Designers began experimenting with new materials, such as titanium and wood, providing more flexibility with the size and shape of brooches.
While brooches didn’t radically transform in the ’90s and 2000s, these two decades ushered in material changes that continue to influence designs today. Whereas traditional brooches were made of dense platinum, silver and gold, contemporary brooches are often composed of lighter materials such as ebony or titanium. That way, jewellers can create larger, more intricate pins that won’t tip you over.
In Asia, haute couture jewellery designer Cindy Chao has mastered the art of featherlight brooches. Over the past decade, Chao has been experimenting with larger designs made with titanium—one of the most durable yet lightest materials on earth.
“Aesthetics and functionality are the two key points when I create a brooch,” says Chao. “I think of women who are wearing silk, chiffon, satin, cashmere, so the brooches must be light enough to be pinned onto these fabrics. Brooches that are larger in dimension are very eye-catching and can add a touch of glamour.” Her Phoenix Feather Brooch, which sold for US$8.7 million at Christie’s auction in May, features nearly 1,000 diamonds yet weighs just 36 grams—roughly the weight of two macarons. It’s so light, it can be worn on silk. “Chao’s craftsmanship and style is so distinctive and so special,” says Lim. “If you look at her background, she’s a sculptor, and she really used her hands to sculpt pieces. That is why it did so well in our auction.”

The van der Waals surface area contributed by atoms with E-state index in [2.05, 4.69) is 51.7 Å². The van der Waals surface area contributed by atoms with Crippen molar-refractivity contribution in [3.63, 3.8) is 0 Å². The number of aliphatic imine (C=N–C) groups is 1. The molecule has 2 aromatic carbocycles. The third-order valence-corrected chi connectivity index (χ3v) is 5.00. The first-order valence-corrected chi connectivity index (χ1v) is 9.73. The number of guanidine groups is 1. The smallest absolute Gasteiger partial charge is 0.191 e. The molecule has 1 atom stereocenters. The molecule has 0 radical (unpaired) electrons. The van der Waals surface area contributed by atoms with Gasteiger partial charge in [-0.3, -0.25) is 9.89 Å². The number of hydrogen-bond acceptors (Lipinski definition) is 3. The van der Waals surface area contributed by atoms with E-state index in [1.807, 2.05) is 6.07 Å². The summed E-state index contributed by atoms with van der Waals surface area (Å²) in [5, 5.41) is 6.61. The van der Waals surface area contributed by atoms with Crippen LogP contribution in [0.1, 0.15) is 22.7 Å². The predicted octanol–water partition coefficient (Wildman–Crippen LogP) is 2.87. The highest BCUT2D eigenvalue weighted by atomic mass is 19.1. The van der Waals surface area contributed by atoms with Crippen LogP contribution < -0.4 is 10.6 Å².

Prized for their rare gems and unique artistry, every piece in Chao’s Masterpieces collection has been meticulously crafted, requiring more than 10,000 hours—or roughly 23 months—to finish.
See also: 7 high jewellery timepieces that will make your jaw drop
The exacting work hasn’t gone unnoticed. In 2013, the Smithsonian Institution added Chao’s 77-carat Black Label Masterpiece Royal Butterfly brooch, which has 2,328 gems, to the collection of its National Museum of Natural History in Washington DC, its first Taiwanese-designed piece.
“Compared to the brooches crafted last century, contemporary brooches seem to be more audacious in terms of subject matter, materials and craftsmanship,” says Chao. “I am certainly curious about how people 100 years from now will see our current works.”